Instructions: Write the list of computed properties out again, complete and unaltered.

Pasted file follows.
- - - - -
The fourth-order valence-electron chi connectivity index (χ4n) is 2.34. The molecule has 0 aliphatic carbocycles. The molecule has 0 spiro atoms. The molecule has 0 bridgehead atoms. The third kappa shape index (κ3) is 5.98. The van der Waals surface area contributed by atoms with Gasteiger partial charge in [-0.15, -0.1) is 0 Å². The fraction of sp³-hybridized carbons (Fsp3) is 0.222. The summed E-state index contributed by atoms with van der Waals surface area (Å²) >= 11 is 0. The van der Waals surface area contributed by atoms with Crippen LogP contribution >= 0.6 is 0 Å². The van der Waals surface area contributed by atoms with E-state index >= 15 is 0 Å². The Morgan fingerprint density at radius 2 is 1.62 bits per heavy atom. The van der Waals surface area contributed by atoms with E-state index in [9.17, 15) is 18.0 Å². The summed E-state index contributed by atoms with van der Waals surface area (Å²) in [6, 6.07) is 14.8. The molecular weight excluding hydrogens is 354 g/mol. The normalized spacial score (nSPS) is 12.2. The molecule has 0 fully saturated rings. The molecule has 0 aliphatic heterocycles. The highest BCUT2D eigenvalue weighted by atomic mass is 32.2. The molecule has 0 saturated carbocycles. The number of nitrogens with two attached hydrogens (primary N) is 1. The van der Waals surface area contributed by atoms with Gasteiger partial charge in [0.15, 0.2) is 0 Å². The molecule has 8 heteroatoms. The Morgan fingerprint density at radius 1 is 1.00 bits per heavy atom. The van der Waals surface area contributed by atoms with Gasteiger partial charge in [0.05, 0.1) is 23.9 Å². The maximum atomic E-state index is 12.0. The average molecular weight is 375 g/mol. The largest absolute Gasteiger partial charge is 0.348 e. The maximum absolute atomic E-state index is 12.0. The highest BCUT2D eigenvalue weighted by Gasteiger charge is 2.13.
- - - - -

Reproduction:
The fourth-order valence-electron chi connectivity index (χ4n) is 2.34. The molecule has 0 aliphatic carbocycles. The molecule has 0 spiro atoms. The molecule has 0 bridgehead atoms. The third kappa shape index (κ3) is 5.98. The van der Waals surface area contributed by atoms with Gasteiger partial charge in [-0.15, -0.1) is 0 Å². The fraction of sp³-hybridized carbons (Fsp3) is 0.222. The summed E-state index contributed by atoms with van der Waals surface area (Å²) >= 11 is 0. The van der Waals surface area contributed by atoms with Crippen LogP contribution >= 0.6 is 0 Å². The van der Waals surface area contributed by atoms with E-state index >= 15 is 0 Å². The Morgan fingerprint density at radius 2 is 1.62 bits per heavy atom. The van der Waals surface area contributed by atoms with E-state index in [9.17, 15) is 18.0 Å². The summed E-state index contributed by atoms with van der Waals surface area (Å²) in [6, 6.07) is 14.8. The molecular weight excluding hydrogens is 354 g/mol. The normalized spacial score (nSPS) is 12.2. The molecule has 0 fully saturated rings. The molecule has 0 aliphatic heterocycles. The highest BCUT2D eigenvalue weighted by atomic mass is 32.2. The molecule has 0 saturated carbocycles. The number of nitrogens with two attached hydrogens (primary N) is 1. The van der Waals surface area contributed by atoms with Gasteiger partial charge in [0.15, 0.2) is 0 Å². The molecule has 8 heteroatoms. The Morgan fingerprint density at radius 1 is 1.00 bits per heavy atom. The van der Waals surface area contributed by atoms with Gasteiger partial charge in [0.05, 0.1) is 23.9 Å². The maximum atomic E-state index is 12.0. The average molecular weight is 375 g/mol. The largest absolute Gasteiger partial charge is 0.348 e. The maximum absolute atomic E-state index is 12.0. The highest BCUT2D eigenvalue weighted by Gasteiger charge is 2.13.